How to Save Your Company Money on Business Travel


Young safety professional woman traveling for business and holding a smart phone in the airport

Companies are continuing to invest heavily in travel for employees. In 2017 alone, they spent $1.33 trillion, according to the Global Business Travel Association, and the amount is only expected to increase.

This is good news for several reasons. Not only is it a reflection of an improving global economy, but it also indicates that organizations are focused on strategic spending that helps workers build relevant relationships and grow their professional skills.

Just like a business, the way individuals spend money should align with their values. If you appreciate the financial vote of confidence your employer has given you – or if you’re self-employed and betting on your own success – the best way to show your gratitude is to use money wisely. Plus, showing off your conscientious money moves could convince stakeholders that you deserve more responsibility, more opportunities and potentially even a higher salary.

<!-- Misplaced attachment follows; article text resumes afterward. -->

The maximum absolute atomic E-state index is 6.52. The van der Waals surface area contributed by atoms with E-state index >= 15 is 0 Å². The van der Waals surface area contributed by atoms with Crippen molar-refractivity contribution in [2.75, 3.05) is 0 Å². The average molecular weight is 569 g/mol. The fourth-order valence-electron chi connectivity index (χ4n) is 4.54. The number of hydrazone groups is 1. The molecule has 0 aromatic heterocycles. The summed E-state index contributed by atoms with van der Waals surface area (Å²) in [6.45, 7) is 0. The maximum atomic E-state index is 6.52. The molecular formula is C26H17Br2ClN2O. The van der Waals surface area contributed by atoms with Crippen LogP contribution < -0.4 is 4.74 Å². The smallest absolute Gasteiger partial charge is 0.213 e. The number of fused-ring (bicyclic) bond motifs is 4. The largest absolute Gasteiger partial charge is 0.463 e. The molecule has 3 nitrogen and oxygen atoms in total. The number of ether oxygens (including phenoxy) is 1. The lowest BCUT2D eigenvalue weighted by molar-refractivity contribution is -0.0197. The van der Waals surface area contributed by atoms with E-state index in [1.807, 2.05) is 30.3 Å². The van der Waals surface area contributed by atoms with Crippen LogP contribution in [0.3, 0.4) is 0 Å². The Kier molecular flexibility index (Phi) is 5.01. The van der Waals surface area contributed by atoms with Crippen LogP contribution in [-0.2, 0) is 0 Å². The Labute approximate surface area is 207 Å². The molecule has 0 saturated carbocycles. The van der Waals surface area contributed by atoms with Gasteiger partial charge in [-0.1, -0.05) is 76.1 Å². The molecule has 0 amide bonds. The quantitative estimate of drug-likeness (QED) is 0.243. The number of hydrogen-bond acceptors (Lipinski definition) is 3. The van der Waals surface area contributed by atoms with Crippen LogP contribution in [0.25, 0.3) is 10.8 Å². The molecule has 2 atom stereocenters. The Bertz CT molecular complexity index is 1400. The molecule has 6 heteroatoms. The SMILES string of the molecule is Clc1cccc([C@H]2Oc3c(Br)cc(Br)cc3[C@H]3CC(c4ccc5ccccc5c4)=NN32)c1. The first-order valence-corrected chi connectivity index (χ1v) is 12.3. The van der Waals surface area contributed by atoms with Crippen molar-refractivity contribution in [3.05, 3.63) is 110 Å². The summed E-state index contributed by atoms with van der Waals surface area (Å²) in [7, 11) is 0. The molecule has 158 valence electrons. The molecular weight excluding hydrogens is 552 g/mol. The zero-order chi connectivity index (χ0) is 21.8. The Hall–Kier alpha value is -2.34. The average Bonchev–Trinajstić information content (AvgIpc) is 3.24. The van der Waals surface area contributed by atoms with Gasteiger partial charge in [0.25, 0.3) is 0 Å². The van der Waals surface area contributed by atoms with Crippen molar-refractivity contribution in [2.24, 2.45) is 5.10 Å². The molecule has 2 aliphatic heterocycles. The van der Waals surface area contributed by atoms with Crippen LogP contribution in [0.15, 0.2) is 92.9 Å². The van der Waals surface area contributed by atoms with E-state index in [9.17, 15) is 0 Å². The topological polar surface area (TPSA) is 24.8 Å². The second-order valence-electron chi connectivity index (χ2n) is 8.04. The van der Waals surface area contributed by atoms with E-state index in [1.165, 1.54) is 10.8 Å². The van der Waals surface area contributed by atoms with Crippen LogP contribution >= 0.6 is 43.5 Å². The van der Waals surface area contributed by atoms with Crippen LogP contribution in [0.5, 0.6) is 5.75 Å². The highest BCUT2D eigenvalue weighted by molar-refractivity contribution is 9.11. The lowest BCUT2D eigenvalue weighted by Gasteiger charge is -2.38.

Ready to go above and beyond budgetary expectations when you travel? Start with these five tips.

1. Review Your Company’s Policies

If you want to exceed the bare minimum requirements, you first have to understand what they are. Read through your company’s rules and procedures carefully before you start making travel arrangements.

A comprehensive policy should include booking instructions, descriptions of approved travel expenditures and a clear process for submitting the appropriate forms and receipts. It may also include specific recommendations for saving. Your organization could have a special discount with one airline, for example, or guidelines about the ideal window in which to reserve your hotel room.